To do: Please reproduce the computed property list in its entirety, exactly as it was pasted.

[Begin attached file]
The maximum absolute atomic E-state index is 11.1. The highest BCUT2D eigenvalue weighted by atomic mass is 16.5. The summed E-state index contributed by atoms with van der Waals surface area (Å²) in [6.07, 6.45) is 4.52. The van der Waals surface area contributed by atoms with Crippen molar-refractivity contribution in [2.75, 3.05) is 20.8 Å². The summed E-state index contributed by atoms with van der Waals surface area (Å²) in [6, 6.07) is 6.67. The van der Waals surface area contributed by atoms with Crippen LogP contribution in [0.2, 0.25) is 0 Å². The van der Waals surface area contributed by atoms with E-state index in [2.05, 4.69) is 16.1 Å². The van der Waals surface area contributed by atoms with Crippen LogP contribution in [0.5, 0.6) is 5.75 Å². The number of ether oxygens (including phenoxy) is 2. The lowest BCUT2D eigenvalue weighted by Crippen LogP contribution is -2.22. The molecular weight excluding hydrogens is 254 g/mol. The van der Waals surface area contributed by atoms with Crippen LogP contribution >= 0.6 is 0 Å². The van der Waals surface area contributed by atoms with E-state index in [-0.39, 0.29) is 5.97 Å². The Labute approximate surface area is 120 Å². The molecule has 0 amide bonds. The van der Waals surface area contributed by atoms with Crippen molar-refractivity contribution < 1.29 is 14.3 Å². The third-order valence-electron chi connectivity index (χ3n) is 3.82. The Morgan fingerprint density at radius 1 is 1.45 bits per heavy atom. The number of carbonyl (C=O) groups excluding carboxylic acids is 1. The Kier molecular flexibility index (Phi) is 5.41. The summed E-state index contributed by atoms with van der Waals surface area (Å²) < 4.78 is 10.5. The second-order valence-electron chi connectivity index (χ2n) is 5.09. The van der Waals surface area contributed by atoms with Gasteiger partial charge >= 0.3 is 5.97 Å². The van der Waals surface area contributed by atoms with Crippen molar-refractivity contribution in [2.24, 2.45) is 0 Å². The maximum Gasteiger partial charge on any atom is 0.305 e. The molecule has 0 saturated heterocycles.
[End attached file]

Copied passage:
The maximum absolute atomic E-state index is 11.1. The highest BCUT2D eigenvalue weighted by atomic mass is 16.5. The summed E-state index contributed by atoms with van der Waals surface area (Å²) in [6.07, 6.45) is 4.52. The van der Waals surface area contributed by atoms with Crippen molar-refractivity contribution in [2.75, 3.05) is 20.8 Å². The summed E-state index contributed by atoms with van der Waals surface area (Å²) in [6, 6.07) is 6.67. The van der Waals surface area contributed by atoms with Crippen LogP contribution in [0.2, 0.25) is 0 Å². The van der Waals surface area contributed by atoms with E-state index in [2.05, 4.69) is 16.1 Å². The van der Waals surface area contributed by atoms with Crippen LogP contribution in [0.5, 0.6) is 5.75 Å². The number of ether oxygens (including phenoxy) is 2. The lowest BCUT2D eigenvalue weighted by Crippen LogP contribution is -2.22. The molecular weight excluding hydrogens is 254 g/mol. The van der Waals surface area contributed by atoms with Crippen LogP contribution >= 0.6 is 0 Å². The van der Waals surface area contributed by atoms with E-state index in [-0.39, 0.29) is 5.97 Å². The Labute approximate surface area is 120 Å². The molecule has 0 amide bonds. The van der Waals surface area contributed by atoms with Crippen molar-refractivity contribution < 1.29 is 14.3 Å². The third-order valence-electron chi connectivity index (χ3n) is 3.82. The Morgan fingerprint density at radius 1 is 1.45 bits per heavy atom. The number of carbonyl (C=O) groups excluding carboxylic acids is 1. The Kier molecular flexibility index (Phi) is 5.41. The summed E-state index contributed by atoms with van der Waals surface area (Å²) < 4.78 is 10.5. The second-order valence-electron chi connectivity index (χ2n) is 5.09. The van der Waals surface area contributed by atoms with Gasteiger partial charge >= 0.3 is 5.97 Å². The van der Waals surface area contributed by atoms with Crippen molar-refractivity contribution in [2.24, 2.45) is 0 Å². The maximum Gasteiger partial charge on any atom is 0.305 e. The molecule has 0 saturated heterocycles.